This way, when as an agent, you talk to the customer, you have all the context you need. The experience for your customer will be 10x better.
You can even get ahead of your customer’s problem. Let’s say one common problem for your company is customers calling your customer service to complain about a late order.
With Reverse ETL, you could feed an emailing solution with information about late orders, and warn your customers your orders are going to be late.
This is much better in two ways:
- First of all, this is a great experience for your customers. Sure, they still have a late order, but getting proactive communication is much better than having to worry about where that order is and calling the customer service to ask about it
- Secondly, it reduces the load for your customer support team, and as a result reduces your cost.
For sales teams
Let’s consider a Sales team in a Product Led SaaS company. Lots of customers use their product for free.
Without Reverse ETL, the process to identify potential targets who could upgrade to a paid plan for the Sales team would be as follows:
- Sales team ask the BI team to send weekly a report with all the customers who match certain conditions (like # of new seats, intensity of usage, etc.)
- Then Sales team would flag these customers in their CRM
With Reverse ETL, you can make this process much more efficient. You can feed to the CRM all the important data points: # of new seats, # of weekly active users, features used, etc.
Then you can create filtered lists in the CRM for the Sales to target based on these data points.
You can even have workflows that will send emails automatically to this customer to book a call with your sales team.
Or at least create tasks for your sales teams to reach out personally to these customers.
For Marketing & Product teams
Following a similar logic as in the Sales use case mentioned above, you could also have very granular marketing email sequences or in-app notifications based on the usage data points.
In today’s market, customers expect a high level of customization. With Reverse ETL, as a marketing team, you can make sure you send the right promotion or reactivations emails to the right people.
As a Product team, you can send tutorials or features explanations to the people who haven’t used specific features instead of sending them to your whole user base.
Letting business users analyze the data warehouse data in Google Sheets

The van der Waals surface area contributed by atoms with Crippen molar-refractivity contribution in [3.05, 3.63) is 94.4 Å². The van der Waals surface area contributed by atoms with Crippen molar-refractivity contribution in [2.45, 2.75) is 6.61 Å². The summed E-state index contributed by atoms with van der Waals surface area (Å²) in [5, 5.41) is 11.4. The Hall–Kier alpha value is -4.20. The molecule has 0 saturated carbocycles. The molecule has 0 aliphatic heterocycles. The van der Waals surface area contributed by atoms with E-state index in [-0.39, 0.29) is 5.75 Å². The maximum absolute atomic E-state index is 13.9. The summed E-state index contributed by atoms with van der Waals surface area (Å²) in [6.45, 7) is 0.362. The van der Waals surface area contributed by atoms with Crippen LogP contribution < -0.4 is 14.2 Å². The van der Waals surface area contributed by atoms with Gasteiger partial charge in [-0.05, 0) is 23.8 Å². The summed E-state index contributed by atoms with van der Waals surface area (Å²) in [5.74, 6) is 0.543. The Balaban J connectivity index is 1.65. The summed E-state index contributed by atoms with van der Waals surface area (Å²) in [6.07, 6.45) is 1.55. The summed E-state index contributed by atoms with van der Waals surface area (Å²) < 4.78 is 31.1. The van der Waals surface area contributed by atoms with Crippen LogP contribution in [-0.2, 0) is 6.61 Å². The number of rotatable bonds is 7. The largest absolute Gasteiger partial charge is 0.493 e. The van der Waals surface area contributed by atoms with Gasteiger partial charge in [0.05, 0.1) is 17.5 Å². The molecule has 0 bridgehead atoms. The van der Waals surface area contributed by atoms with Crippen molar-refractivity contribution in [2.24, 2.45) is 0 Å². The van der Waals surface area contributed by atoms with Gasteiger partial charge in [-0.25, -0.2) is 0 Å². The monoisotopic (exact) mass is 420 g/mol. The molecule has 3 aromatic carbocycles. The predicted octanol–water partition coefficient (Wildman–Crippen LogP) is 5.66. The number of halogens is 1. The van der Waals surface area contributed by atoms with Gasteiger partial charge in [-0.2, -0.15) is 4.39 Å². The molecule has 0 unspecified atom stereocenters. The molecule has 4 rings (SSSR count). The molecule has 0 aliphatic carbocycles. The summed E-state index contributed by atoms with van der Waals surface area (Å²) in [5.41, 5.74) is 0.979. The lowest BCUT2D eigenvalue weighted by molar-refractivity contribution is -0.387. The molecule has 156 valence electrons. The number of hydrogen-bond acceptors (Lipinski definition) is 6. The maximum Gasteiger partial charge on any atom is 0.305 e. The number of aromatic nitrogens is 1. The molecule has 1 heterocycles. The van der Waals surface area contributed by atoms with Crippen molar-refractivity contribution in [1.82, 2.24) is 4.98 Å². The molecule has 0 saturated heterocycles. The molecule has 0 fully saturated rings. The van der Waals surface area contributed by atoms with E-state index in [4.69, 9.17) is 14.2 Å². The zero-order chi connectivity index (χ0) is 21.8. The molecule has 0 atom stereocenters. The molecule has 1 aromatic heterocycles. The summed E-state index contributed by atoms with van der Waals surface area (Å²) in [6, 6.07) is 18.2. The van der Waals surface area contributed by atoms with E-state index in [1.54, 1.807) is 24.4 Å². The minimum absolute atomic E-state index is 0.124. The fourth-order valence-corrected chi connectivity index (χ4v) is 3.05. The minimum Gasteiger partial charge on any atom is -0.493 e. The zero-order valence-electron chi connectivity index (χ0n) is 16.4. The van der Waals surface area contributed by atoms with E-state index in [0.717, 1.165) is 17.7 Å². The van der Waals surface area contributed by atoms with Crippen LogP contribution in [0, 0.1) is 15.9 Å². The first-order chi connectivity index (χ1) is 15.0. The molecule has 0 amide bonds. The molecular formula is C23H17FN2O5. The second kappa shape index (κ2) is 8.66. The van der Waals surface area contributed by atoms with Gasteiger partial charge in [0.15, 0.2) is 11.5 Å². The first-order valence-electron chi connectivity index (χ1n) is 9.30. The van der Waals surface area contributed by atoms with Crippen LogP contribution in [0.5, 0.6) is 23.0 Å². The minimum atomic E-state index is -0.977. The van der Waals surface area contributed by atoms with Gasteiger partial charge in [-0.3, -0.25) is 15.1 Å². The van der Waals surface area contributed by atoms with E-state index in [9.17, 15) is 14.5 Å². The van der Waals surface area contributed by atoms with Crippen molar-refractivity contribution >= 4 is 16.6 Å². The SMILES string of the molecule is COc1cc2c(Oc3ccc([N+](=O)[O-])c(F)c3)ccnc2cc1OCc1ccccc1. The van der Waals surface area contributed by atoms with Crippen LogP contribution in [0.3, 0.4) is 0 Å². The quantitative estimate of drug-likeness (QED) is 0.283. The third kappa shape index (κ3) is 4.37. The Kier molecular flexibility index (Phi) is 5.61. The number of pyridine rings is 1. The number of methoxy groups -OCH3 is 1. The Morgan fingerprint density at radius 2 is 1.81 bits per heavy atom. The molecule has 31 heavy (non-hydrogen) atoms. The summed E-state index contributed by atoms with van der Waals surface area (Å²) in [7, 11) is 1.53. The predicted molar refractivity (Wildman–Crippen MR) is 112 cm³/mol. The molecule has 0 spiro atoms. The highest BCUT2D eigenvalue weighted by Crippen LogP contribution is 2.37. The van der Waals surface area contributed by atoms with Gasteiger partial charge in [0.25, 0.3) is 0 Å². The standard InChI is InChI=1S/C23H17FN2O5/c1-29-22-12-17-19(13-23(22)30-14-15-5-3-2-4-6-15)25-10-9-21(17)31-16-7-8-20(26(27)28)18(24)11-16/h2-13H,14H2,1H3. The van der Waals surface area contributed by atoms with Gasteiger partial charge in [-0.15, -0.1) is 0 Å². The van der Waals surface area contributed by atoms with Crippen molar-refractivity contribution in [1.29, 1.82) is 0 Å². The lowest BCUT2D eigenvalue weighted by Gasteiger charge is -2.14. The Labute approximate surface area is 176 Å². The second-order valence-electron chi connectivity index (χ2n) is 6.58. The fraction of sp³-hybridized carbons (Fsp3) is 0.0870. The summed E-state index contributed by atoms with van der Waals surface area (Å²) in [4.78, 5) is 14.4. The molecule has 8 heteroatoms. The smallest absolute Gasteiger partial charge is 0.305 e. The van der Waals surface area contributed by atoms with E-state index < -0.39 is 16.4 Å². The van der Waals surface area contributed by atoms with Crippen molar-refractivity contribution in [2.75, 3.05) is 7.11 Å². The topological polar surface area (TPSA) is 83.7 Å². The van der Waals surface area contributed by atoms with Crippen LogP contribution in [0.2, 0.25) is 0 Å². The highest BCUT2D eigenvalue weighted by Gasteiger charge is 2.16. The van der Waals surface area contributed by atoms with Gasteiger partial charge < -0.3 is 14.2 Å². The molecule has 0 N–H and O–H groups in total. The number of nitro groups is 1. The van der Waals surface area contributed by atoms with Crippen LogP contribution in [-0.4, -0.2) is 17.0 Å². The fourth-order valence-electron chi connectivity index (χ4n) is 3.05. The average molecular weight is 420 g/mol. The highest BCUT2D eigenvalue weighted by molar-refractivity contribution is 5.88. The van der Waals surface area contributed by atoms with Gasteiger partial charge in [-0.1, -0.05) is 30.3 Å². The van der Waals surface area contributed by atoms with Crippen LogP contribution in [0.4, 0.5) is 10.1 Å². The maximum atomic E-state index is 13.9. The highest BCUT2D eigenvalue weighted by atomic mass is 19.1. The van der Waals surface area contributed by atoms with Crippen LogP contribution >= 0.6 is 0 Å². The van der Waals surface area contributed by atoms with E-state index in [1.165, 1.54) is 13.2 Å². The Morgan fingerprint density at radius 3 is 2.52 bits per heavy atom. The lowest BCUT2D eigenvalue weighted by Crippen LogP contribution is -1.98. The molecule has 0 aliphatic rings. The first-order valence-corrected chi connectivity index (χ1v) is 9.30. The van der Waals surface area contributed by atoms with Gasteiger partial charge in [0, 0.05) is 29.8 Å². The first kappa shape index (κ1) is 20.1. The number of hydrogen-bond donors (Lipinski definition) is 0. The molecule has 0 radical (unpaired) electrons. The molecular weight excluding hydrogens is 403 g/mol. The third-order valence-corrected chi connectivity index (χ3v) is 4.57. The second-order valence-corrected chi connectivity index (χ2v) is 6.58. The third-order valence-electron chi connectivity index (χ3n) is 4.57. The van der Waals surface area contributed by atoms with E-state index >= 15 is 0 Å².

One of the most popular use cases for Reverse ETL is exposing the data from the data warehouse in Google Sheets, which makes it easy for everyone in the company to build their own reports.
However, Google Sheets has volume limitations and hasn’t been built to handle live data. If that’s a use case relevant to your teams, you should check out Actiondesk.
It works just like Google Sheets and can connect to your data warehouse (as well as other sources) so that business users can build reports and analyze data independently from the data teams.
Build vs buy and what criteria to consider when choosing a tool
Unless you’re a very big company with so many engineers that you’re not too sure what to do with them, we highly recommend using an off the shelf solution instead of building an in-house solution,
Like most things in software engineering, building Reverse ETL pipelines is harder than you may think. Maintenance will also be a pain. What if the API of one of the tools you connect to changes? What if you’re changing CRM and you need to rebuild the pipeline? What about error management?
The only reason why you’d want to build in house is if you have some very specific needs that in house solutions don’t meet. It may be the case for big enterprises, but shouldn’t be the case for 99% of startups.
On that note, here are few things to consider when choosing a solution:
Number of connectors supported and how fast it’s growing
Of course, you want the solution you choose to support the connectors you choose. It’s also important that the catalog is wide enough and growing. Indeed your company might work with new solutions in the future and you wouldn’t want to be in a situation where the new CRM your sales team chose is not supported by your Reverse ETL tool
Ease of use
As much as possible, you don’t want to need software engineers for your Reverse ETL processes (so that they can focus on the core product). Most Reverse ETL tools work with SQL and can be handled by your data teams.
You also want to consider things like data privacy, monitoring, logging, SLAs, and quality of support.
Some tools to consider
Here are a non exhaustive list of tools to consider for Reverse ETL.